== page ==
This may seem obvious, but it illustrates a very important point: on-screen images have meaning only insofar as we have something to associate them with. We are a ways off yet where our every interaction with the world is mediated by a screen, and so the physical world and its properties of light and shadow hold a trove of meaning that we can leverage as designers to communicate a sense of three-dimensionality. Even in the simple world of gradients, bevels and drop shadows, we are leveraging a metaphorical language steeped in our experience with the physical world.
Existing Interactive Patterns
Real-world experiences play a large role in mediating our perception of interfaces, but established patterns for interaction are also incredibly influential. Blue underlined text has no off-screen analogue, but through repetition and familiarization it has become widely recognized as representing a hyperlink. These patterns take time to become established, but when they do they act as a source of meaning that can be leveraged in our interactions.
Interactive patterns are certainly not limited to visual treatment, and with careful intent can quickly establish themselves. If we trace the evolution of Apple’s two-finger trackpad scrolling, to their multi-touch trackpads, to their multi-touch screens, it is clear they are deliberately training us in a new physical vocabulary. As this gestural language becomes familiar it becomes a resource for design, in turn clearing the way for more sophisticated gestures in the future.
Cultural knowledge and society comprise a final constraint within which we design interactions. Certain artifacts, materials and textures hold cultural significance, which we can leverage in our interfaces to communicate their intended use, or set the stage for a particular experience. A few apps and utilities in iOS, including Calendar, Compass, iBooks, and the ghastly Notes, come under harsh fire from Greenfield for their insultingly literal remediation of cultural ephemera. Compass looks like a brass compass! Your iBooks rest on your wooden iBookshelf! Notes looks like a yellow legal pad! Get it? NOTES?! Like the ones you WRITE?!?!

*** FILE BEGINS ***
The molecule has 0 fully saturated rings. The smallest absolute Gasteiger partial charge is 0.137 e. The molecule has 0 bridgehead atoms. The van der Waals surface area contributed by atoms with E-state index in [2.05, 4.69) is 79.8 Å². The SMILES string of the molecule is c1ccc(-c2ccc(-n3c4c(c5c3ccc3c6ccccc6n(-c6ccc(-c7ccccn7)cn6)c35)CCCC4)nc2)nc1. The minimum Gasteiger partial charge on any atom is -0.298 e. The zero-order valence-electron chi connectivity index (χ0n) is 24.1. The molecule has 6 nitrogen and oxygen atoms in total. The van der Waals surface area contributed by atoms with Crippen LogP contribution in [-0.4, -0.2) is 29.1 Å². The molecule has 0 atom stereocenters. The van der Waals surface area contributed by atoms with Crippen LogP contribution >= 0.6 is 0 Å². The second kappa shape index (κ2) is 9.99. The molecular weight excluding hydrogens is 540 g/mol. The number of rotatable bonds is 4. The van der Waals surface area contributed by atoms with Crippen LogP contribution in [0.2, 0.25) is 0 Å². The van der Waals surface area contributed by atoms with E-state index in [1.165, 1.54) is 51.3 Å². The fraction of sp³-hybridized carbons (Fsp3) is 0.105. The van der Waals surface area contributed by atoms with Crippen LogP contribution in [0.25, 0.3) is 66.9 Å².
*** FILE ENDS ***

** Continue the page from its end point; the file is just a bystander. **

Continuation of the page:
Now, I agree with Greenfield that the patronizing appearance of these applications is inexcusable, that the literal representation of their real-world analogues demonstrates a surprising lack of elegance and ambition on the part of Apple. However, I disagree with Greenfield on the assertion that cultural metaphors have no place in a future-facing mobile context.
I agree that Notes is an abomination, but it is not an abomination because it leverages cultural meanings, or because it attempts to channel a physical analogue in its form. It is a poor interface because it is a clumsy and inelegant implementation that takes the metaphor of a notepad far too literally. A better effort would be to distill the idea of a “note” to its absolute essence, and to extend it with the unique capabilities afforded by a mobile touch screen device.
The tackiness of these apps is clumsy and insulting, but to claim that screen-based interfaces should exist outside of physical experience, outside of cultural meaning, is nonsense. Real-world analogues are a useful metaphor for structuring the way we think about a possible design, as well as a resource to leverage in shaping how users think about our design. This doesn’t excuse the ham-fisted design of Notes, but it lends some context as to why it fails, and how it could succeed without completely dispensing with metaphor and physicality.